The following is a guest post from Graham Clark at Moneystepper.com
We invest in the stock market because we think it “pays well”. Investing in the stock market (assuming we can earn the market returns of the S&P 500 since 1970) can earn us 15.79%. Alternatively, holding money in cash returns approximately 5%.
Investing in the stock market is therefore the equivalent of working at a legal firm instead of McDonalds – the wages are better.
Hourly wage of investing
Let’s say you have $10,000 invested in the Vanguard S&P 500 (with an annual TER of 0.1%). Therefore, your average annual return, after costs, is equal to $1,569. How much work did this take? To set up your Vanguard account and buy the fund, and then to completely forget about it for the year, probably takes about one hour.
So, you are earning an hourly basic wage of $1,569 per hour. Not bad. Well done you!
Now, I’m going to give you the opportunity to earn another 60 cents per hour. Would you like to do that?
You probably wouldn’t. Moreover, you would probably report me to the authorities for exploiting my employees!! But, millions of people are doing this when they are trying to beat the market.
Can you beat the market?
Many people say it is impossible to beat the market and the figures generally support their argument – the majority of funds underperform the general market despite their managers picking stocks for a living.
Research by Brad Barber of UC Davis and Terrance Odean of UC Berkeley found that only about 1% of active traders outperformed the market. The more frequently people trade, the worse they do.
In 2012, the mid-year S&P Indices Versus Active Funds Scorecard (SPIVA) shows that, with few exceptions, index funds have dominated their actively managed counterparts. In the 2012 year, the S&P Composite 1500 beat 90% of all actively managed domestic stock funds in the UK. Over the earlier three and five years, those numbers were 73% and 68% respectively.
If the professionals cannot be the market, it is unlikely that you can beat the market.
What is beating the market by 5% worth?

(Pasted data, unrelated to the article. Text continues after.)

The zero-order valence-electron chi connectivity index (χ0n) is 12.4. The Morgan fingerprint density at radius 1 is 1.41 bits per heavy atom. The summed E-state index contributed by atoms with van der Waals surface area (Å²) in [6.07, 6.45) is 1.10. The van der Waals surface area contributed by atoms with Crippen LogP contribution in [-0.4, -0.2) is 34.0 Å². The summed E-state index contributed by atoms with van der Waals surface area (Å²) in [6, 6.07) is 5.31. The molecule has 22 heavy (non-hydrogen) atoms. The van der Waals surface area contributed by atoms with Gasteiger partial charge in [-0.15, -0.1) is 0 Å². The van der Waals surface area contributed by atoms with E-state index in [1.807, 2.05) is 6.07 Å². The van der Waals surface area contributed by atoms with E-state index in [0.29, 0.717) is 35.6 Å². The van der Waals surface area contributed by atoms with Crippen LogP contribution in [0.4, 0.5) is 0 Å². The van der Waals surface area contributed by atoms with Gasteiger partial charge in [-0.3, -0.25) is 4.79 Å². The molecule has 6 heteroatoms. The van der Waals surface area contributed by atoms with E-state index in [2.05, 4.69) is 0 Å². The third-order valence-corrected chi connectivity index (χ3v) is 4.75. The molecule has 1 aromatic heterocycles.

Let’s imagine you can outperform the market by 5%.
Instead of returning 15.79%, this would mean that your returns would be 16.58%. This means that you would obtain additional returns on our investment of 0.79%.
If you invest $10,000, that 0.79% is equivalent to $79 per year.
Now, I’m not knocking earning an extra $79 each year. We should all try to do it. However, what I am concerned about is the work that we had to put in to earn that $79.
To beat the market by 5%, you are going to have extensive knowledge and perform continual research. Before your first investment, picking that first stock for investment took hundreds of hours. You will need to read text books, investing books, autobiographies and newspaper articles on investing and money for years before you even started to think about picking individual stocks to beat the market. You may even need to pay for professional qualifications to fully understand companies’ financial statements and other information.
Then, you will need to research around 10-15 companies (at least), selected through a stock-screener (which will take you about an hour alone), and then spent at least another hour analyzing each company.
For arguments sake, we can ignore all the original investment education and reading as a sunk cost. Let’s imagine that it was “fun”!!
Let’s also imagine that you’ve become so efficient in my research that you can earn 5% above the market by only researching 10 stocks each time you buy a stock, and only research each company for 30 minutes.
You’ll then need to spend 30 minutes each week analyzing your overall portfolio and the markets.
For a “diversified” portfolio of 20 stocks, this would take:
- Research before each buy: 10 * 0.5 hrs * 20 stocks = 100 hours
- 30 minutes research each week = 52 * 0.5 hrs = 26 hours
I think we will probably all agree that this is an underestimate of the hours you really need to spend if you are going to beat the market.
Therefore, each year, you will earn $79 / 126 hours => $0.63 per hour.
Yes, that’s right, beating the market for the average investor could be worth as little as 60 cents per hour!
Are you sure that this is still your goal??
Editor’s Questions: Would you work for $.63 per hour for a few percentage points more in investment gains? How much time per month do you spend monitoring your investments? What is your favorite tool for screening stocks?
This post is written by Graham Clark from moneystepper.com who writes regular posts covering every aspect of money, investing and saving; helping you increase your net wealth in the short, medium and long term. Check out his recent post on the ONE tip to financial success.
Prior Post: Why I’m Quitting My Job to be a Stay at Home Dad